The Duke and Duchess of Cambridge stay out of a campaign to gain pardons for tens of thousands of men convicted of being gay, led by Alan Turing actor Benedict Cumberbatch.
The campaign wants pardons for 49,000 men prosecuted because of their sexuality alongside World War Two codebreaker Alan Turing, who received a posthumous pardon in December.
Actors Stephen Fry and Benedict Cumberbatch – who played Turing in The Imitation Game film -are among campaigners to have signed an open letter asking the Duke and Duchess of Cambridge to support the campaign.
The UK’s homophobic laws made the lives of generations of gay and bisexual men intolerable Open letter
Turing was described by Winston Churchill as having “made the single biggest contribution to the Allied victory in the Second World War” – but was convicted of gross indecency in 1952 for being gay, and committed suicide two years later.
Cumberbatch has been nominated for an Oscar for his role as Turing, the pioneering computer scientist who helped crack the Enigma code, and has called on the royal family to act and convince the government to pardon all those convicted under the law.
“The UK’s homophobic laws made the lives of generations of gay and bisexual men intolerable,” the letter says.
“It is up to young leaders of today including the Duke and Duchess of Cambridge to acknowledge this mark on our history and not allow it to stand.
“We call upon Her Majesty’s Government to begin a discussion about the possibility of a pardoning all the men, alive or deceased, who like Alan Turing, were convicted.”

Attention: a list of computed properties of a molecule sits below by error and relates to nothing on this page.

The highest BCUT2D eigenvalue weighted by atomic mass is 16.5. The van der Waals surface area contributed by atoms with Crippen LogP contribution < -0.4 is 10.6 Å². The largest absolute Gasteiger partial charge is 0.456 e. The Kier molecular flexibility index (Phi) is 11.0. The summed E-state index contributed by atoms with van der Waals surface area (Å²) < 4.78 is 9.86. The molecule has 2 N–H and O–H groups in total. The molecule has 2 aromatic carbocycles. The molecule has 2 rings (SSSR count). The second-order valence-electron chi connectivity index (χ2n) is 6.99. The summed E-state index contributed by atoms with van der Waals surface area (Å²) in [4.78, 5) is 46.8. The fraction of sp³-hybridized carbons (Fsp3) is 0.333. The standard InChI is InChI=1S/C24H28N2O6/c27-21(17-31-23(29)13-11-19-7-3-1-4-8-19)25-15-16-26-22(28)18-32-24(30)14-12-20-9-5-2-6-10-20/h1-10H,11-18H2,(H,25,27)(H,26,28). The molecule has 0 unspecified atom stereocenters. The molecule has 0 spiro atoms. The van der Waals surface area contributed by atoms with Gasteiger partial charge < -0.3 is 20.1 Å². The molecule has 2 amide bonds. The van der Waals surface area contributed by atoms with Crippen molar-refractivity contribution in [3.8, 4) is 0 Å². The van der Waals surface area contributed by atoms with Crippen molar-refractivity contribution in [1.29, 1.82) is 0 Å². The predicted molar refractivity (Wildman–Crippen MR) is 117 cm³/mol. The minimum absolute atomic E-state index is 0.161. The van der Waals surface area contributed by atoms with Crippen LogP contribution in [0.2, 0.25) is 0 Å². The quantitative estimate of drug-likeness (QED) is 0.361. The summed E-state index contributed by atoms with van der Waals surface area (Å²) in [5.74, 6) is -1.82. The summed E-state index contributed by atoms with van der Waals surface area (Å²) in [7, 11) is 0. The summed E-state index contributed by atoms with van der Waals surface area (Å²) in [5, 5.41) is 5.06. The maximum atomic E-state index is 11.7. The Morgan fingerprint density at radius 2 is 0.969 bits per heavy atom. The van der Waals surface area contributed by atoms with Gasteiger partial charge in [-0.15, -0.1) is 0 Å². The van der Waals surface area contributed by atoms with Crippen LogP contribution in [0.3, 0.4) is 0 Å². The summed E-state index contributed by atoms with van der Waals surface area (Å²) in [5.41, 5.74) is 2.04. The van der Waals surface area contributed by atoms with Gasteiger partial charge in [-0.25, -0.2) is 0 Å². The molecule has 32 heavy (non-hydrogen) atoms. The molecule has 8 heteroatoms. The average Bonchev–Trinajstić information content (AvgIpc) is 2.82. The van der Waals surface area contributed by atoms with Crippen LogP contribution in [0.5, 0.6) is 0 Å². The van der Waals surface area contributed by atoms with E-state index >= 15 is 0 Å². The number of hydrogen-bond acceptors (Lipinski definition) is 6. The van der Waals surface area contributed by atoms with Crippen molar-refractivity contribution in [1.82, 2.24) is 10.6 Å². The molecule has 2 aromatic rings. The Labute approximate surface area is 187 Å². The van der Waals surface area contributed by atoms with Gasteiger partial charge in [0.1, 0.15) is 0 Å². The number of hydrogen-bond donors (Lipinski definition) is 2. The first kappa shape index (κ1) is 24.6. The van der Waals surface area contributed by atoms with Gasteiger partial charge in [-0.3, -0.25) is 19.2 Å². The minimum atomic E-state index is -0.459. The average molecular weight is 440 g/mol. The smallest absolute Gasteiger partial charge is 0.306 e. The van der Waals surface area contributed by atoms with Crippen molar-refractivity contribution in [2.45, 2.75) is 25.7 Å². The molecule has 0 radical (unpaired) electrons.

An estimated 15,000 men convicted under the law are believed to still be alive, the letter adds.
The letter is also signed by Rachel Barnes, Alan Turing’s niece, and Morten Tyldum, director of The Imitation Game.
But a spokesman for the Duke and Duchess of Cambridge said that as it is a matter for government they would not make any public comment on the issue.
In 2009, an “unequivocal apology” for Turing’s appalling treatment was issued by then prime minister Gordon Brown, followed by a posthumous pardon from the Queen under the Royal Prerogative of Mercy in 2013.
Turing was pivotal in breaking the Enigma code, arguably shortening the Second World War by at least two years, and was chemically castrated following his conviction in 1952.
His conviction for “gross indecency” led to the removal of his security clearance and meant he was no longer able to work for Government Communications Headquarters (GCHQ) where he had continued to work following service at Bletchley Park during the war.
Turing died aged 41 in 1954 and is often described as the father of modern computing.
He died of cyanide poisoning and an inquest recorded a verdict of suicide, although his mother and others maintained his death was accidental.
There had been a long campaign to clear the mathematician’s name, including a well-supported e-petition and private member’s bill, along with support from leading scientists such as Sir Stephen Hawking.